6 Of The Biggest Office Splash-Outs For 2014


So far, 2014 has seen significant sales in office real estate. Sydney has seen Australia’s most expensive single asset office transaction for the last five years. Meanwhile, Adelaide has been privy to South Australia’s biggest office sale in history.

It’s been a big year for office sales across the country, with investment companies viewing this type of building as a firm investment for leasing.

52 Martin Place (NSW)
The late-July purchase of 52 Martin Place by REST Industry Super from the Queensland Investment Corporation for $555 million is the largest single asset office transaction in Australia for the last five years.

The sale was handled by

CBRE and

JLL, selling on a 5.17 per cent passing yield.

The building itself is well-known as the home of Channel Seven’s morning talk show, Sunrise. The major tenant of the building though is the NSW government on a 33-year average-weighted lease expiry.

REST chief executive, Damian Hill, said the fun was attracted to the property because of its annuity-type returns and not because the soaring tower could be easily classed as a “trophy asset”.

“We don’t invest in trophy assets. That’s not what drives us. What we’re looking at across our options is to deliver a return of CPI plus 3 per cent and we felt this asset enabled us to do that,” Mr Hill told

The Australian.

REST’s purchase of the 36-storey building takes its property portfolio to about $2.5 billion.

Mr Hill said that one of the main reasons REST was drawn to office property over retail was the knowledge of the difficulties that accompany being a shopping centre landlord while also counting many of the tenants as members.

QIC Global Real Estate managing director, Steven Leigh, said that the sale was part of the group’s re-weighting of the fund that held the building. Mr Leigh told The Australian that the interest in the property had been overwhelming.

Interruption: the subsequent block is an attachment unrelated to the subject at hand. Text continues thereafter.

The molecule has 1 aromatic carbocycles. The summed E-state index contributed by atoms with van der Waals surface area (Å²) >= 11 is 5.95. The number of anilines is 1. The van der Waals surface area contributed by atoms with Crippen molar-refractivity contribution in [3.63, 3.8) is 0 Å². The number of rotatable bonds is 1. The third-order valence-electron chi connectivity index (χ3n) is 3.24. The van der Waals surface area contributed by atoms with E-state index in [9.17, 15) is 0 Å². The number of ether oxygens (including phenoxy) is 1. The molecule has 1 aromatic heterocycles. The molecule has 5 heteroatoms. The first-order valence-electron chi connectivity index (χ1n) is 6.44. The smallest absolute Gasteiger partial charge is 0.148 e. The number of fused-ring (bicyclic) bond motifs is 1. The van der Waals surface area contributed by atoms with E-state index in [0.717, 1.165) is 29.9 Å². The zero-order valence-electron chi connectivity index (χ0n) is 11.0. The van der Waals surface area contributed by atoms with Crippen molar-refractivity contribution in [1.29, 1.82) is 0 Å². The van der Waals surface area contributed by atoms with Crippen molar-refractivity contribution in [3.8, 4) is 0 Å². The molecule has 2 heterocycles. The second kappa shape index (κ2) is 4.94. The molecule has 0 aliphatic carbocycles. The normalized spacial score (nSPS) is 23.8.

“At one point, we had almost 40 organisations undertaking due diligence,” Mr Leigh said


 CBW Complex (VIC)
One of Melbourne’s largest commercial sales for the year to date is the September sale of the CBW complex by Cbus Property for $608.1 million. Cbus Property is the national superannuation fund for the construction industry.

John Marasco, Nick Rathgeber and Leigh Melbourne of Colliers International, and Ian Hetherington of

Savills arranged the sale.

The buyer is a partnership of GPT Group (GPT) and GPT Wholesale Office Fund (GPTWOF). GPT is a property investment trust, while GPTWOF focuses on high quality office assets. Prior to this purchase, GPTWOF had interests in 18 office assets with a value of $4.8 billion, acquired since its formation in 2006.

Through the purchase, GPT and GPTWOF will each acquire a 50 per cent interest in CBW, also known as ‘Corner of Bourke and William’.

CBW is comprised of:

  • 181 William Street – a 26 level office tower providing 49,833 square metre of accommodation;
  • 550 Bourke Street – a 19 level office tower with 26,257 square metre of accommodation and
  • ·Goldsborough Lane – 5,313 square metre of ground and mezzanine retail.
CBW Complex (VIC)

70 Eagle Street (QLD)
The Central Plaza 3 tower was sold in April this year to US-based Pembroke for $122.7 million by Lend Lease’s Australian Prime Property Fund Commercial and joint venture partner, the Abu Dhabi Investment Authority.

The building is unique because it is an office building with a long-term government lease. The only other significant building of this kind that was sold this year in Brisbane was the State Law Building.

CP3 is an 11,476 square metre commercial Class A building located in Brisbane’s “Golden Triangle” business district. The building was completed in 2009 as part of the Central Plaza Development and is a 14-storey building that boasts 13 levels of office space and ground level retail.

The building is currently leased to two major institutional investors, QSuper and Queensland Investment Corporation.